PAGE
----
Mueller’s report also detailed how Trump became panicked when he learned of Mueller’s appointment.
“Oh my God. This is terrible. This is the end of my Presidency. I’m f**ked,” Trump said according to the report, citing testimony from then-Attorney General Jeff Sessions’ chief of staff.
“How could you let this happen, Jeff?” Trump continued. “You were supposed to protect me. … This is the worst thing that ever happened to me.”
As for whether the Trump campaign colluded with Russia during the 2016 presidential campaign, Mueller said the evidence was insufficient to support criminal charges.
“While the investigation identified numerous links between individuals with ties to the Russian government and individuals associated with the Trump Campaign, the evidence was not sufficient to support criminal charges,” the report said.
Mueller also said the infamous Trump tower meeting in June 2016 between Russian officials and Trump’s son Donald Jr., adviser Jared Kushner and then-campaign chairman Paul Manafort would be unlikely to result in charges.
“The government would unlikely be able to prove beyond a reasonable doubt that the June 9 meeting participants had general knowledge that their conduct was unlawful,” the report said. “The investigation has not developed evidence that the participants in the meeting were familiar with the foreign-contribution ban or the application of federal law to the relevant factual context.”
The report included 12 pages of Trump’s written responses to the Mueller team, but none included questions about obstruction of justice — as was part of an agreement with Trump’s legal team.
Trump repeatedly told Mueller he had “no recollection” of learning in advance about the much-scrutinized Trump Tower meeting between campaign officials and a Russian lawyer.
Mueller said his investigators considered issuing a subpoena for Trump’s testimony as the president would not sit for an interview.
“We viewed the written answers to be inadequate,” the report said. “But at that point, our investigation had made significant progress and had produced substantial evidence for our report. We thus weighed to costs of potentially lengthy constitutional litigation, with resulting delay in finishing our investigation, against the anticipated benefits from our investigation and report.”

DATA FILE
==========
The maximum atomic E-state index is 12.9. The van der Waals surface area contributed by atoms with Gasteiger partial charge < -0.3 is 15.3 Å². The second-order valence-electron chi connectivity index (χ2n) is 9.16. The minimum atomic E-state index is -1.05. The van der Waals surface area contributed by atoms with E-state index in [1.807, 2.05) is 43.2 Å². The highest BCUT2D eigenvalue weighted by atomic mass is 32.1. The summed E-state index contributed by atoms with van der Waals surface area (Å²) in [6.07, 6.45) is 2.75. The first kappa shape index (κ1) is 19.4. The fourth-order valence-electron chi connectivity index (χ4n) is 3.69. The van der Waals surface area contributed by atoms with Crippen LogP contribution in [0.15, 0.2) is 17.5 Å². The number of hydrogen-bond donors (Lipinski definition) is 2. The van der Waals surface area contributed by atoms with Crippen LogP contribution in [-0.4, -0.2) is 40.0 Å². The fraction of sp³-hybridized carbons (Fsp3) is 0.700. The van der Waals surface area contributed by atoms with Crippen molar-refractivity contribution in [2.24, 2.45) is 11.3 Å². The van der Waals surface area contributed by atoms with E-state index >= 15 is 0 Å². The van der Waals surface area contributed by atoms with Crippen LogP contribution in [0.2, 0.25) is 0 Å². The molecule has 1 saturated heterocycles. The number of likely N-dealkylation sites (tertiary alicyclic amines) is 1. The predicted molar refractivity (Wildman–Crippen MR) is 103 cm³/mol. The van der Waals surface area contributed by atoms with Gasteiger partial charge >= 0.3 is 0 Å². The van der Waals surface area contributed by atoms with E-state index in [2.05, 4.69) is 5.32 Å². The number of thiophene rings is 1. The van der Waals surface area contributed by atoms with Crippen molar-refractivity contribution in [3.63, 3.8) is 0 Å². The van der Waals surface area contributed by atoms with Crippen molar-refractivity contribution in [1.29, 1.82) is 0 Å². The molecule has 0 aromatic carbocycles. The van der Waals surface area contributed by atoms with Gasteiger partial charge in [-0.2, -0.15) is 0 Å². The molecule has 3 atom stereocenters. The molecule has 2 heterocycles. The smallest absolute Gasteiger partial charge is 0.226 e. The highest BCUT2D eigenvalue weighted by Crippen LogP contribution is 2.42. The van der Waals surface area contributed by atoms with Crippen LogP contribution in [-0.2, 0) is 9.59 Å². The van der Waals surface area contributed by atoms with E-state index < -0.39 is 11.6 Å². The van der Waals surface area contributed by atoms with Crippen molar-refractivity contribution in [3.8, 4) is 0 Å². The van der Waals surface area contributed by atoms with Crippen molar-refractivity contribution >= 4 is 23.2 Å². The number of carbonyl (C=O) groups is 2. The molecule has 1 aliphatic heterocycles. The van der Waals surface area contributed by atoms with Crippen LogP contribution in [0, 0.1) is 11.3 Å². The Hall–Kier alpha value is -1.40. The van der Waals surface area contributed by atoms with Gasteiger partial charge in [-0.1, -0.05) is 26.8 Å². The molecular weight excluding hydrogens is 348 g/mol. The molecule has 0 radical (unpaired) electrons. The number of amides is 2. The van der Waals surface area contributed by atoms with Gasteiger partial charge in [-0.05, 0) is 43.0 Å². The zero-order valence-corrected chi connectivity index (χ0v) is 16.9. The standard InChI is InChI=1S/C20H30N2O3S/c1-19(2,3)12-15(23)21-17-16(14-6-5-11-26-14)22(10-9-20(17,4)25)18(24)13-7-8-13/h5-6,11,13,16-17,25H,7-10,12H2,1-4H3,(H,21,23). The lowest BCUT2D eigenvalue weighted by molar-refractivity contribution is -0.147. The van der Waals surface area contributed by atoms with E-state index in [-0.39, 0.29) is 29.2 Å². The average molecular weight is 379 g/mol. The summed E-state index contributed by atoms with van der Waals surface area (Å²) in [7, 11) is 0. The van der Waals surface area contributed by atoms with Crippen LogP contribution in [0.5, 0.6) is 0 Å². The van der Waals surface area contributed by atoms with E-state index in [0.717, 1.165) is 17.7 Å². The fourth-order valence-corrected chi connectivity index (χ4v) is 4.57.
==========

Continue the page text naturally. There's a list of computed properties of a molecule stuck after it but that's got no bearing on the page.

U.S. president responds
Prior to the release of the report, the president attacked the investigation on Twitter.
“PRESIDENTIAL HARASSMENT!” he tweeted. “The Greatest Political Hoax of all time! Crimes were committed by Crooked, Dirty Cops and DNC/The Democrats.”
Attorney General William Barr said the redacted report confirmed that while the Russian government sought to meddle in the 2016 presidential election, it did so without coordination with the Trump campaign.
“That is the bottom line,” Barr said. “After nearly two years of investigation, thousands of subpoenas and hundreds of warrants and witness interviews, the investigation confirmed the Russian government sponsored efforts to illegally interfere with the 2016 presidential election but did not find that the Trump campaign or other Americans colluded in those schemes.”
WATCH: Barr says he disagreed with some of Robert Mueller’s legal theories on obstruction of justice
The Mueller team spent almost two years investigating whether any U.S. citizens conspired with Russia to interfere in the 2016 election and whether the president may have tried to obstruct justice. The investigation resulted in seven guilty pleas and charges against 34 individuals and three separate companies.
Democratic Rep. Jerrold Nadler, chairman of the House Judiciary Committee, told reporters that Barr “appears to be waging a media campaign on behalf of President Trump” and had “taken unprecedented steps to spin Mueller’s nearly two-year investigation.”
Nadler said that after his committee had time to review the redacted report, he would ask Mueller and other members of his team to testify before Congress “no later than May 23.”
*With files from the Associated Press